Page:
Given the commandment that the Korban Tamid be offered every day in the morning and afternoon (see Bemidbar 28:4), the Mishna (Pesachim 5:1) in today’s daf (Pesachim 58a) teaches us the time when the afternoon Korban Tamid was slaughtered and offered, and how these times were brought earlier on an Erev Pesach to ensure that there was sufficient time to subsequently bring the Korban Pesach.
Significantly, a core aspect of the bringing of the Korban Tamid – which literally means the ‘perpetual sacrifice’ – was its predictability and regularity, and it was this dependable ‘routine’ of the sacrificial worship that became a core aspect of daily prayer after the destruction of the Temple. In fact, in response to the question of which Torah verse contained the klal gadol baTorah – meaning ‘the great principle of the Torah’ – Ben Pazzi answered that this is found in Shemot 29:39 which states how the Korban Tamid was ‘offered in the morning, and… in the afternoon’.
However, while the Korban Tamid defined predictability and regularity, the Mishna in today’s daf informs us that the timing of its slaughter and offering needed to change on Erev Pesach and especially when Erev Pesach fell on Erev Shabbat. What this means is that even the most predictable and regular of offerings need to adapt in light of other considerations.
It is worthwhile noting that the art of finding the right balance between consistency and flexibility fascinated our Sages. For example, the Tur (Orach Chaim 1) opens by quoting Yehudah ben Tema who stated that we should be “as bold as a leopard” in the performance of the mitzvot – which is explained to mean that even if there are those who mock someone’s religious practice, they should stubbornly continue to faithfully and consistently serve God with the mitzvot. Similarly, the Vilna Gaon (Keter Rosh No. 51) states that ‘someone who is stubborn (in their spiritual growth) will succeed’. At the same time, Mishlei 17:20 states that ‘the stubborn heart will not be able to find goodness’, with this trait being powerfully expressed by Pharoh whose stubbornness led to his downfall (and whose position as מלך מצרים is – as pointed out by Rabbi Yehuda HaChassid – numerically equivalent to the word עקש, meaning ‘stubborn’). In fact, it is precisely given the possibility of becoming excessively and unhealthily unbending that Chazal taught us that we should ‘always be as flexible as a reed and not as unyielding as a cedar’ (Ta’anit 20a) – which is the reason given why the reed was chosen to become the utensil with which Torah scrolls, tefillin and mezuzot are written.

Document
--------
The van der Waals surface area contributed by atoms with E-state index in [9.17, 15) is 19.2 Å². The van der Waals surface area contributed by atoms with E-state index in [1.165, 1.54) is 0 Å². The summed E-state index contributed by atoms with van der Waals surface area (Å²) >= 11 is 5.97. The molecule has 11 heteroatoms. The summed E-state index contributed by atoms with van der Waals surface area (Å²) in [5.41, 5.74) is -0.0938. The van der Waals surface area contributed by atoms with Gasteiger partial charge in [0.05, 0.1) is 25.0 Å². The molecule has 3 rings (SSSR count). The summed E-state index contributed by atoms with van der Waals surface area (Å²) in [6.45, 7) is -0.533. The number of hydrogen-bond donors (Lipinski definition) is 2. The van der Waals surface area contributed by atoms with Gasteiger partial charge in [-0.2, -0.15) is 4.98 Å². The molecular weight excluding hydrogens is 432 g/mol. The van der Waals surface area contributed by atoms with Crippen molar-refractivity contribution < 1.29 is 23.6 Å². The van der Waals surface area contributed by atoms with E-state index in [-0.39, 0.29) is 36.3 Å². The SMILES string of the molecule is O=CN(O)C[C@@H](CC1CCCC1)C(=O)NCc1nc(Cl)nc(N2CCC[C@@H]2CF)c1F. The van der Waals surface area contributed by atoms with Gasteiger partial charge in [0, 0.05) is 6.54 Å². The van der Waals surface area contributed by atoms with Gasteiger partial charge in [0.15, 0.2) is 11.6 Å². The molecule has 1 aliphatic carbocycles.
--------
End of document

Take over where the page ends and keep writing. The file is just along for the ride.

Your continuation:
Having lived for almost a fully year through a global pandemic, each of our lives have been tested in a variety of ways – especially in terms of finding the right balance between consistency and flexibility. Personally, my tefillah and the daf have become my Korban Tamid – my daily anchor. At the same time, like all people I’ve needed to adapt and be flexible in a variety of ways. And thus, what we’ve learnt this past year, and what we see in today’s daf, is the same message – which is that there are times when even the most predictable and regular of actions need to adapt in light of other considerations.